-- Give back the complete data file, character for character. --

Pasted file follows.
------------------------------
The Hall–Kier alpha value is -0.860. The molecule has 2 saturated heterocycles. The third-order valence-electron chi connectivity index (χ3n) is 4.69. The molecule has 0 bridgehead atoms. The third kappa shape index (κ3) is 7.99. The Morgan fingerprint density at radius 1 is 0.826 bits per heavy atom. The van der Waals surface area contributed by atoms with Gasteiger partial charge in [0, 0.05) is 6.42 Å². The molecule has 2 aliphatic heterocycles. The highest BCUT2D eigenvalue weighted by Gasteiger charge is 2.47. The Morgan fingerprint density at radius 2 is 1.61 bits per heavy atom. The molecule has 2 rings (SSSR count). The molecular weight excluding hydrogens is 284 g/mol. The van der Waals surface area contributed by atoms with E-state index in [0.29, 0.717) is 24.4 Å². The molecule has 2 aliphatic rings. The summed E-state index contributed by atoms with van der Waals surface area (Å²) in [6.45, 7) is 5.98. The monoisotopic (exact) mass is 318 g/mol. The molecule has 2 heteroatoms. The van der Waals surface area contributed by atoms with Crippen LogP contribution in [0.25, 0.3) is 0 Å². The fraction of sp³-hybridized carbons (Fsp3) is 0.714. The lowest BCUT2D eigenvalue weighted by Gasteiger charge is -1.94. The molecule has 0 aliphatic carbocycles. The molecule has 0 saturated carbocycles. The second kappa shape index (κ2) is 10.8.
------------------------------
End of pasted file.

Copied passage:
The Hall–Kier alpha value is -0.860. The molecule has 2 saturated heterocycles. The third-order valence-electron chi connectivity index (χ3n) is 4.69. The molecule has 0 bridgehead atoms. The third kappa shape index (κ3) is 7.99. The Morgan fingerprint density at radius 1 is 0.826 bits per heavy atom. The van der Waals surface area contributed by atoms with Gasteiger partial charge in [0, 0.05) is 6.42 Å². The molecule has 2 aliphatic heterocycles. The highest BCUT2D eigenvalue weighted by Gasteiger charge is 2.47. The Morgan fingerprint density at radius 2 is 1.61 bits per heavy atom. The molecule has 2 rings (SSSR count). The molecular weight excluding hydrogens is 284 g/mol. The van der Waals surface area contributed by atoms with E-state index in [0.29, 0.717) is 24.4 Å². The molecule has 2 aliphatic rings. The summed E-state index contributed by atoms with van der Waals surface area (Å²) in [6.45, 7) is 5.98. The monoisotopic (exact) mass is 318 g/mol. The molecule has 2 heteroatoms. The van der Waals surface area contributed by atoms with Crippen LogP contribution in [0.25, 0.3) is 0 Å². The fraction of sp³-hybridized carbons (Fsp3) is 0.714. The lowest BCUT2D eigenvalue weighted by Gasteiger charge is -1.94. The molecule has 0 aliphatic carbocycles. The molecule has 0 saturated carbocycles. The second kappa shape index (κ2) is 10.8.